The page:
Why Is Modernization Planning Urgent?

Principal Analyst

Top of Mind: Why Is Modernization Planning Urgent?
Estimated Reading Time: 4 minutes

Over the last two years, we have heard much about digital transformation (DX) being important to higher education. DX addresses fundamental change in an institution’s approach to delivering on its core mission areas: education, research, and service. (We recently heard wisdom about how to approach it.) Digital transformation, however, is not a goal for every institution, as one of our members recently reminded me. Many institutions are conservative in their nature, and even in the pandemic era, simply do not have grand desires to change their nature. As we explore that continuum, we must recognize that a similar but different concept—modernization—is driving significant technology activity simultaneously with DX.

In the applications world, modernization is replacing aging, brittle, highly customized, on-premises applications and infrastructure with modern, adaptable, software-as-a-service (SaaS) applications. Am I proposing that the cloud is a panacea? No, no, and no.

The First No: Not all cloud is SaaS. If applications were not built to be run in multitenant SaaS environments, they may be hosted in the cloud. Moving existing applications to the cloud may provide real benefits for institutions. Still, cloud-based applications are fundamentally different from the SaaS applications I am talking about. SaaS applications, if well-architected, are scalable, configurable, and relentlessly refactored and updated by their vendors.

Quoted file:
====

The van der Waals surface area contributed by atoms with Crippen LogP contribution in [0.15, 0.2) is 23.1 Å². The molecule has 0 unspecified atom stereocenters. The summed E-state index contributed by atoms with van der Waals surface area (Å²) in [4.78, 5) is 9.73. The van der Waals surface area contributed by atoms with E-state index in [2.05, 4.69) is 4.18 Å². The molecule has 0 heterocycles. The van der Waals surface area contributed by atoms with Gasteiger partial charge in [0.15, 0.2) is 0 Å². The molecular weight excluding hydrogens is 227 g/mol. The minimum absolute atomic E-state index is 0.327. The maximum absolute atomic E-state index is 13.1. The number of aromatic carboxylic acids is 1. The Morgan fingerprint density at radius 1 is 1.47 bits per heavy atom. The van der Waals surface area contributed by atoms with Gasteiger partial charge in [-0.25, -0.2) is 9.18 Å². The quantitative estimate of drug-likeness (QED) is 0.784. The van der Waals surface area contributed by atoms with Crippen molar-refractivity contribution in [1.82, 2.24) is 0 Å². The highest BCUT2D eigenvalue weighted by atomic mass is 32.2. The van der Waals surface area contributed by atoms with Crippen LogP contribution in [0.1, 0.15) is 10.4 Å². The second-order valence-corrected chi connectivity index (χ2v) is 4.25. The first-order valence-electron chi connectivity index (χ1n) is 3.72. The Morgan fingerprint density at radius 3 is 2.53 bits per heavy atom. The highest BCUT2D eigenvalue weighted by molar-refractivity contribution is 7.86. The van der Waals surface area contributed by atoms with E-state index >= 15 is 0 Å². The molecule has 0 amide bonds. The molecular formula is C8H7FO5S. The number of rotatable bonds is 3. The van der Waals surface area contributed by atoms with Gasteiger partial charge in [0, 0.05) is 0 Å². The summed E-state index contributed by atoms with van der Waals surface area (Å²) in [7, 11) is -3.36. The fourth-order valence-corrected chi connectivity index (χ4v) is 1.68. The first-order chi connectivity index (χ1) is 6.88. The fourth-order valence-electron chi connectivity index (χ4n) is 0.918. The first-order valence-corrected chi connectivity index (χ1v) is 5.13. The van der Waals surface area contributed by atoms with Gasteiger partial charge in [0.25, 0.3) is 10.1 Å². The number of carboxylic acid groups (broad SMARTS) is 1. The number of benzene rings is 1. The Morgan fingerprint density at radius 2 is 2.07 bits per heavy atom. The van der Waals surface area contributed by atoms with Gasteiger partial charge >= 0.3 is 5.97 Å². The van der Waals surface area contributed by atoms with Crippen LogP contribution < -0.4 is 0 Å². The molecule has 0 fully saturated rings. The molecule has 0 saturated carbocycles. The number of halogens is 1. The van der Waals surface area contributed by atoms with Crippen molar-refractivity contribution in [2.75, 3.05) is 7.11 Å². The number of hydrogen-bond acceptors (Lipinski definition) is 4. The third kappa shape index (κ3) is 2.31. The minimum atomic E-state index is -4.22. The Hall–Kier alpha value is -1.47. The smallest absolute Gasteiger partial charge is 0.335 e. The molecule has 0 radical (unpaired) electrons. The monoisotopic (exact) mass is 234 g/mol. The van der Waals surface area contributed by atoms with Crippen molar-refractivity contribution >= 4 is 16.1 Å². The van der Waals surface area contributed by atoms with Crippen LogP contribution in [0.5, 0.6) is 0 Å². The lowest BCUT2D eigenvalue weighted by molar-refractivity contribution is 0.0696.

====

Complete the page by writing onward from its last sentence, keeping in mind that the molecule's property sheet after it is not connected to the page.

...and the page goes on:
The Second No: Not every SaaS application is great, or even good. Buyers must still beware, as there’s no magic behind the browser. As we often see in higher education (where we like to allow some early thrill-seekers to test out software for us), as adoption spreads, we tend to see useful and stable applications. Full institutional vetting of solutions and their existing user base is critical. (A certain analyst firm can help you with that—but on to my main points.)